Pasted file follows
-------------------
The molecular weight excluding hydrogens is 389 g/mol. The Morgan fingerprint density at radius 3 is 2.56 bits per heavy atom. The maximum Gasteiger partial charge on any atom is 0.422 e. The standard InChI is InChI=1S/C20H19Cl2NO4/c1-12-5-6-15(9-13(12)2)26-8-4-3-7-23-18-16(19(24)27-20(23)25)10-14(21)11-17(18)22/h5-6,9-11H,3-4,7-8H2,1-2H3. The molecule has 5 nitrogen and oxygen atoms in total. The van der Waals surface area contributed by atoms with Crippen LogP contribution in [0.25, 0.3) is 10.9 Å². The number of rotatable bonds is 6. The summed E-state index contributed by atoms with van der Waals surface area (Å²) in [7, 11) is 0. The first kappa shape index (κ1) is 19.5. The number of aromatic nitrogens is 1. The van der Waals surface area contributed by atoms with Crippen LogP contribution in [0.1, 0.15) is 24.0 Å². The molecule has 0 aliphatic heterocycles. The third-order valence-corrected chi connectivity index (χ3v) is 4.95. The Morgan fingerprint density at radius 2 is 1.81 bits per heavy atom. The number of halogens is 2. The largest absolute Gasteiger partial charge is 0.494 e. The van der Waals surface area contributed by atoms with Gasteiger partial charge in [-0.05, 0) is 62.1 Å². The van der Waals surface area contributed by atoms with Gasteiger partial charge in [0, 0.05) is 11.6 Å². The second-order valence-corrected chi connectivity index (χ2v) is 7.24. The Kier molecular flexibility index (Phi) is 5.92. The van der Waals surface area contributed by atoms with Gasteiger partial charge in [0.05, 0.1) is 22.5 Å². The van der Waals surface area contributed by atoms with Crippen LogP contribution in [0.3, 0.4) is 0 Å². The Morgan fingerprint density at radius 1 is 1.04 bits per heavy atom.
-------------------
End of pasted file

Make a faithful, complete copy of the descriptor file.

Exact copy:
The molecular weight excluding hydrogens is 389 g/mol. The Morgan fingerprint density at radius 3 is 2.56 bits per heavy atom. The maximum Gasteiger partial charge on any atom is 0.422 e. The standard InChI is InChI=1S/C20H19Cl2NO4/c1-12-5-6-15(9-13(12)2)26-8-4-3-7-23-18-16(19(24)27-20(23)25)10-14(21)11-17(18)22/h5-6,9-11H,3-4,7-8H2,1-2H3. The molecule has 5 nitrogen and oxygen atoms in total. The van der Waals surface area contributed by atoms with Crippen LogP contribution in [0.25, 0.3) is 10.9 Å². The number of rotatable bonds is 6. The summed E-state index contributed by atoms with van der Waals surface area (Å²) in [7, 11) is 0. The first kappa shape index (κ1) is 19.5. The number of aromatic nitrogens is 1. The van der Waals surface area contributed by atoms with Crippen LogP contribution in [0.1, 0.15) is 24.0 Å². The molecule has 0 aliphatic heterocycles. The third-order valence-corrected chi connectivity index (χ3v) is 4.95. The Morgan fingerprint density at radius 2 is 1.81 bits per heavy atom. The number of halogens is 2. The largest absolute Gasteiger partial charge is 0.494 e. The van der Waals surface area contributed by atoms with Gasteiger partial charge in [-0.05, 0) is 62.1 Å². The van der Waals surface area contributed by atoms with Gasteiger partial charge in [0, 0.05) is 11.6 Å². The second-order valence-corrected chi connectivity index (χ2v) is 7.24. The Kier molecular flexibility index (Phi) is 5.92. The van der Waals surface area contributed by atoms with Gasteiger partial charge in [0.05, 0.1) is 22.5 Å². The van der Waals surface area contributed by atoms with Crippen LogP contribution in [0.3, 0.4) is 0 Å². The Morgan fingerprint density at radius 1 is 1.04 bits per heavy atom.